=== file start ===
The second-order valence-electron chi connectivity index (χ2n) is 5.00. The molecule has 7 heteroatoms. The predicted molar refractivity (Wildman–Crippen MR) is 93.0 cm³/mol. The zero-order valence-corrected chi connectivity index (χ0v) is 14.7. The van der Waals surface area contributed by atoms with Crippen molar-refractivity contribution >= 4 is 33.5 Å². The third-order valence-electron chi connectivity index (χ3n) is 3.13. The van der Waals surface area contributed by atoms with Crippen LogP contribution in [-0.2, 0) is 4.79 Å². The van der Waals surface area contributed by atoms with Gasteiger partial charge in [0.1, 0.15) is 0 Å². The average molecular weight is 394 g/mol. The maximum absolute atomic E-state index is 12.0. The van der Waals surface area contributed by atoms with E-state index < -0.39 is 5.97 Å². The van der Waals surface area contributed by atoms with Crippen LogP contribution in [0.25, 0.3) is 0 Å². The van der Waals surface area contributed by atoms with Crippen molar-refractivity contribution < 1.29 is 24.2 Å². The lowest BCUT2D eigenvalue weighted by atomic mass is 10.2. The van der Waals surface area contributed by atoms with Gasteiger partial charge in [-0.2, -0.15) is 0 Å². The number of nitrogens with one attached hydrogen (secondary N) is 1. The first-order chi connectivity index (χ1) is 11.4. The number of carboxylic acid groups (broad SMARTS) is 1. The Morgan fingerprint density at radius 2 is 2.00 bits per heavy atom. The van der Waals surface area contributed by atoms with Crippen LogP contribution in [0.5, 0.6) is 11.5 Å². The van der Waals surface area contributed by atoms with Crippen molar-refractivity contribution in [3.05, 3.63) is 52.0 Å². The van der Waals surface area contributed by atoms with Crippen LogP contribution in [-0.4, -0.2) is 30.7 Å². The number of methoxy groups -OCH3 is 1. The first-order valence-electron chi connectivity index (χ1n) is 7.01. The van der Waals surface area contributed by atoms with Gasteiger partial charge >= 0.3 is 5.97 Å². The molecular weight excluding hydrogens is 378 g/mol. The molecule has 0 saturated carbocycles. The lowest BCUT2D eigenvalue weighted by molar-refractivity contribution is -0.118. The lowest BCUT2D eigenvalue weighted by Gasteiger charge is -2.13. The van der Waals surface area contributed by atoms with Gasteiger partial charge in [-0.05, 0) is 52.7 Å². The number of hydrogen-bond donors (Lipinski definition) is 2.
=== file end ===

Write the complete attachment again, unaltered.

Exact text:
The second-order valence-electron chi connectivity index (χ2n) is 5.00. The molecule has 7 heteroatoms. The predicted molar refractivity (Wildman–Crippen MR) is 93.0 cm³/mol. The zero-order valence-corrected chi connectivity index (χ0v) is 14.7. The van der Waals surface area contributed by atoms with Crippen molar-refractivity contribution >= 4 is 33.5 Å². The third-order valence-electron chi connectivity index (χ3n) is 3.13. The van der Waals surface area contributed by atoms with Crippen LogP contribution in [-0.2, 0) is 4.79 Å². The van der Waals surface area contributed by atoms with Gasteiger partial charge in [0.1, 0.15) is 0 Å². The average molecular weight is 394 g/mol. The maximum absolute atomic E-state index is 12.0. The van der Waals surface area contributed by atoms with E-state index < -0.39 is 5.97 Å². The van der Waals surface area contributed by atoms with Crippen LogP contribution in [0.25, 0.3) is 0 Å². The van der Waals surface area contributed by atoms with Crippen molar-refractivity contribution < 1.29 is 24.2 Å². The lowest BCUT2D eigenvalue weighted by atomic mass is 10.2. The van der Waals surface area contributed by atoms with Gasteiger partial charge in [-0.2, -0.15) is 0 Å². The number of nitrogens with one attached hydrogen (secondary N) is 1. The first-order chi connectivity index (χ1) is 11.4. The number of carboxylic acid groups (broad SMARTS) is 1. The Morgan fingerprint density at radius 2 is 2.00 bits per heavy atom. The van der Waals surface area contributed by atoms with Crippen LogP contribution in [0.5, 0.6) is 11.5 Å². The van der Waals surface area contributed by atoms with Crippen molar-refractivity contribution in [3.05, 3.63) is 52.0 Å². The van der Waals surface area contributed by atoms with Crippen LogP contribution in [-0.4, -0.2) is 30.7 Å². The number of methoxy groups -OCH3 is 1. The first-order valence-electron chi connectivity index (χ1n) is 7.01. The van der Waals surface area contributed by atoms with Gasteiger partial charge >= 0.3 is 5.97 Å². The molecular weight excluding hydrogens is 378 g/mol. The molecule has 0 saturated carbocycles. The lowest BCUT2D eigenvalue weighted by molar-refractivity contribution is -0.118. The lowest BCUT2D eigenvalue weighted by Gasteiger charge is -2.13. The van der Waals surface area contributed by atoms with Gasteiger partial charge in [-0.05, 0) is 52.7 Å². The number of hydrogen-bond donors (Lipinski definition) is 2.